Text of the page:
Public Officials Pipeline Safety Newsletter
Since 1950 the population of the U.S. has more than doubled to include close to 310 million people. The effects of this incredible growth, which has its roots in the post World War II boom years, can be clearly seen in the ever-expanding trends toward urban renewal and suburban development. Read more.
Does Age Matter?
The subject of again has been debated by many. Some cite things only get better with age, while others are inclined to toss out the old and go with the newer, cooler version when it is released. Our aging national infrastructure is one subject for such discussion. Just exactly when does a road need to be replaced versus repaired? This question can be asked of virtually any public facility or even the personal items we use in our everyday lives, from our roads and bridges to our clothes and furniture. And pipeline infrastructure is no exception. Read more.
Increasing safety. . . During Public Works Projects
How can water under high pressure assist with making public works’ projects safer? The answer may be simpler than you would expect. As project is in the planning stages, even before digging occurs, the application of a strong jet of water can confirm the location and expose the presence of existing underground facilities. Not only does this aid with protecting the integrity of the equipment that is in place, but it also ensures the safety of the workers as the project moves forward. Read more.
The Five W’s of Consultation zones
What is a consultation zone? An area surrounding a transmission pipeline that warrants additional communication between key stakeholders. Read more.
Pipelines for Gas development and the resulting byproducts
It was less than a decade ago that many were questioning the continued domestic availability of natural resources such as natural gas and crude oil. Since that time, new technology has improved on established methods of extracting resources, resulting in the ability to produce these minerals from areas previously thought to be untouchable. The ensuing boom has come about through what is being described as an unconventional production of natural gas and oil from layers of shale. Read more.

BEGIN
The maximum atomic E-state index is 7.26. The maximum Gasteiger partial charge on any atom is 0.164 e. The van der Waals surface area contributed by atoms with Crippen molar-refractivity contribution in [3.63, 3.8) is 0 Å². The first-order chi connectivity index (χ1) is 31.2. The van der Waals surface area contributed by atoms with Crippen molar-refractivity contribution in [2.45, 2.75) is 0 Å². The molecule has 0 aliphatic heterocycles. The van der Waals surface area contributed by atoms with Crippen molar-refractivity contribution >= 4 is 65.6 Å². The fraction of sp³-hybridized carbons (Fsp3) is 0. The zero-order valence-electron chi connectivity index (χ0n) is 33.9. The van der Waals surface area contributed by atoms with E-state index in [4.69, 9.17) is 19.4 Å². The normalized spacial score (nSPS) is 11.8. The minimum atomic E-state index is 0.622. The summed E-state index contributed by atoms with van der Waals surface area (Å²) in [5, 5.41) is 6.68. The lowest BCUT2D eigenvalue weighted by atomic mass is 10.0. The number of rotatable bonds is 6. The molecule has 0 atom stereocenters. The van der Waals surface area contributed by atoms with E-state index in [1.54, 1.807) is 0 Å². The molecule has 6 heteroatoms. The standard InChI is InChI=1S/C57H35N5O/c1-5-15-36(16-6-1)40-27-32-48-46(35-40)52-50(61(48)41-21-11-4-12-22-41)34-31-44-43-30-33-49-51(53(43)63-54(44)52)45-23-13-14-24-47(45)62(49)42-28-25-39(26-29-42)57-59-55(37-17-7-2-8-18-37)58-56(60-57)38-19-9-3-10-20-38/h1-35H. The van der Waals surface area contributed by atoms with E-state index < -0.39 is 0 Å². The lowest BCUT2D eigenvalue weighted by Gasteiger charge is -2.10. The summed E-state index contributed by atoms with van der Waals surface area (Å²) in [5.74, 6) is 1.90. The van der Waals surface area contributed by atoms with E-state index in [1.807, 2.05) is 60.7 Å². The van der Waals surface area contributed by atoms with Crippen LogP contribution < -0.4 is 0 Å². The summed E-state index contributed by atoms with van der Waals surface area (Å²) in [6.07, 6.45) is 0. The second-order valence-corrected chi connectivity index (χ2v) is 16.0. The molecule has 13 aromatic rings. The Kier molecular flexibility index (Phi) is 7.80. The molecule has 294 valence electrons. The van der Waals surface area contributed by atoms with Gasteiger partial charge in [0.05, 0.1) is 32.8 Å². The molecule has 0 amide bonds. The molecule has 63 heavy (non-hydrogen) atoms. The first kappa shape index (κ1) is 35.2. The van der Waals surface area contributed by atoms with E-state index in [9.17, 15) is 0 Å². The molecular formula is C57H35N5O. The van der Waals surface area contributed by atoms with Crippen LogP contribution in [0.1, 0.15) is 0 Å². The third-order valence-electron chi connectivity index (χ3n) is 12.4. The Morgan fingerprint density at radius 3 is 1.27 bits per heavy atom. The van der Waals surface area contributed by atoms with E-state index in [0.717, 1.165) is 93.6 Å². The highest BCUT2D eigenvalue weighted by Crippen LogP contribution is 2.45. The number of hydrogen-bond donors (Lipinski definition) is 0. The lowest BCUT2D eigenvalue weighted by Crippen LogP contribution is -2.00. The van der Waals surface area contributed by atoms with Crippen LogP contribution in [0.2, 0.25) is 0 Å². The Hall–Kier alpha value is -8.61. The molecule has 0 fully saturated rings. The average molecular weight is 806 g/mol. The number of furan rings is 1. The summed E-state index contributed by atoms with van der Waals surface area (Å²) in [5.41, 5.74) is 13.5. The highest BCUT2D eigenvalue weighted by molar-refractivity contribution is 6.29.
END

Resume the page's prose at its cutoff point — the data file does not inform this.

Types & Purposes of Pipelines
Gathering Pipelines. Collect natural gas and oil from the well head and transport it to processing facilities. Gathering pipelines vary in size and pressure and are found only in producing regions. Read more
Putting consultation Zones to the Test
You may wonder why a rural county in South Dakota that has more cows than people, with a population just shy of 32,000, went to the trouble of adopting both a consultation and a planning zone. We did too, so we reached out to Robert Hill, the Director of Planning, Zoning and Drainage for Brookings County, South Dakota, to learn why he successfully pushed for such a measure and how it has impacted his community. Read more.
The importance of Emergency Responders Being Familiar with Pipelines in Their Area and Emergency Response Plans
Do you know if your emergency responders are prepared? Almost everyone is aware that emergency responders receive extensive training for certain hazardous situations such as fires, car accidents, evacuations, and personal injuries. But what training have they received in regard to incidents that involve natural gas or hazardous liquid releases? Read more
Signs of a Release
Everyone should be aware of the signs of a potential pipeline release. They can be recalled easily by associating them with the senses of sight, smell and sound. While the signs of a release will vary depending on the product that is being transported, following these guidelines will help you respond and summon help safely. Read more.
Pipelines are buried in areas called rights-of-way. Pipeline markers are used to designate the general route of the pipeline. Markers can also be found where a pipeline crosses a street or railroad, emerges from the ground, or in waterways. Be Aware: Pipeline markers will not designate the exact location, depth or number of pipelines in the area. Markers com in different shapes and sizes, but will always include the words “warning”, “danger”, or “caution”; provide a number to reach the company in the event of an emergency; and provide the name of the pipeline company. Read more.
Ask any landowner about the effort they put into the upkeep of their property and you will likely get a description of some dreaded household chore or a rundown of the time and labor that are required to maintain a well-manicured lawn. Now imagine for a moment that the property you are responsible for mowing and manicuring is 100 feet wide and several thousand miles long. You just vicariously experienced the daunting task that pipeline operators face each day — that of maintaining their rights-of-way. Read more.
Emergency Response Standard Adopted
In our last issue, we highlighted an effort by the National Emergency Number Association (NENA) to develop an accredited practice in the wake of a pipeline-related emergency. The effort was initiated after the National Transportation Safety Board issued recommendations in a report following a pipeline accident in Carmichael, Mississippi in 2007. Read more.